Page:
Tonight ANC 6D had a special "presentation" meeting, to lighten the load of next Monday's business meeting so that everyone could go home before 2 am. On the agenda were three items, all of which are JDLand perennials. I'll post on Tuesday about the Capper zoning stuff
and the South Capitol Street EIS
, which didn't really contain much that I haven't previously covered; the third item was the designs for the second phase of the waterfront park at the Yards
The first phase, which is expected to begin construction in the next three months and be completed by mid-2010, is the basic layout of the park and the boardwalks. The second phase comprises 55,000 square feet of retail in the to-be-rehabbed Lumber Storage Shed and two new buildings, as well as a 60-foot-tall "visual marker" (seen at left) just to the southwest of the shed. (The third phase will be the piers and marina.) I was dreading coming home to describe these latest plans with no renderings to accompany my ramblings, but then I found the National Capital Planning Commission has done all my work for me
, thanks to these phase 2 designs being in front of the commission at their meeting this Thursday
(and for which the NCPC staff has recommended approval). You can see all of the drawings presented to the ANC in this NCPC document
, along with a lot of description of the designs, but I'll hit some highlights.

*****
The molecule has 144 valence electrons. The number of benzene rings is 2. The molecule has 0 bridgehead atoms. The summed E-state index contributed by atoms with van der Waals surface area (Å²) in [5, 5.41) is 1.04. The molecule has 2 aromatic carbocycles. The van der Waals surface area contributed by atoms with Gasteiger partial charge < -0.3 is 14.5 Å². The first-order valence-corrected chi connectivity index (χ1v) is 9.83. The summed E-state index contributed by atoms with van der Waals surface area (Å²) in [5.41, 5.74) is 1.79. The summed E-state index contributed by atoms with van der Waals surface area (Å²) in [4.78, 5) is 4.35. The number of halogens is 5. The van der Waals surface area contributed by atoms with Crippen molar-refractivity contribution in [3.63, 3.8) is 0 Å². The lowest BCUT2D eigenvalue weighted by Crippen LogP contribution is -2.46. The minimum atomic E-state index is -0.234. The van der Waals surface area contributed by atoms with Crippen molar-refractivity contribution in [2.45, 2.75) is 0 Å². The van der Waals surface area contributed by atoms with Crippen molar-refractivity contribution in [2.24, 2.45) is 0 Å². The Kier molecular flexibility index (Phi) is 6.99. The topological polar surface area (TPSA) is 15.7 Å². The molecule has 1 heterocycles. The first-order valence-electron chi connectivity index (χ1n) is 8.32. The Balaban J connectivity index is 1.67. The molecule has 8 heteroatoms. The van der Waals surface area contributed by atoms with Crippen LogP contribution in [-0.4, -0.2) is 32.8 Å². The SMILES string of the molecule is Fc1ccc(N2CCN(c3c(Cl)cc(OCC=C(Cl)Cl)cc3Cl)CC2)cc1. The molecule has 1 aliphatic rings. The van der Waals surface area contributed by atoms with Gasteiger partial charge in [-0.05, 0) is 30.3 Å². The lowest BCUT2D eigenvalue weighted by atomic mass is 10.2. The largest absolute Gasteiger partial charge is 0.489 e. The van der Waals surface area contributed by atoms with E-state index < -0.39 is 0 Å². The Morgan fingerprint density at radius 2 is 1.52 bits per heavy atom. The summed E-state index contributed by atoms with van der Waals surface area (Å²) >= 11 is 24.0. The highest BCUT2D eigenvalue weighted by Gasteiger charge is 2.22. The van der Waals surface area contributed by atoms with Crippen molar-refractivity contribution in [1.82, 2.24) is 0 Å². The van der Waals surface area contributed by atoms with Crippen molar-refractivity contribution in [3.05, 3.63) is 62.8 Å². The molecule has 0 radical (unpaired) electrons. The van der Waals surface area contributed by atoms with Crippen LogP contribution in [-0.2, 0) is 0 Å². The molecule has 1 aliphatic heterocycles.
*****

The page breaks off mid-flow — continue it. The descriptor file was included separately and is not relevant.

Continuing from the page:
The "light tower," designed by James Carpenter Design Associates
, is made up of stainless steel prisms that reflect light during the day and will be subtly illuminated at night. The top is actually 70 feet from the top of the water, but 10 feet of that is the boardwalk; the structure itself is only 60 feet high.
The storage shed, as I've mentioned in the past, will lose its faaaahbulous salmon-colored corregated skin and will be enclosed with non-reflective glass. The other two buildings (currently given the wonderfully descriptive monikers of P2A and P2B) will also be mainly glass structures. There will be a restaurant court in front of the center building, overlooking the area of the park that steps down toward the waterfront. (A drawing of the three buildings' southern facades is here
; a larger version of the rendering at right showing how the buildings are not at all dominant when viewed from the waterfront is here
. See the NCPC document
for additional views.)
The questions from the ANC commissioners included whether this public park financed by public dollars
and owned by the city would be open to the public, whether there would be preferences for ANC 6D-based businesses for the retail spaces and the six kiosks planned near the light tower, and if there would be any city-controlled vending spaces in the park.
The designs will be presented to the Zoning Commission on March 2
(there are also some exceptions and/or variances being requested). The ANC will presumably be voting on whether or not to support the project at its Feb. 9 meeting.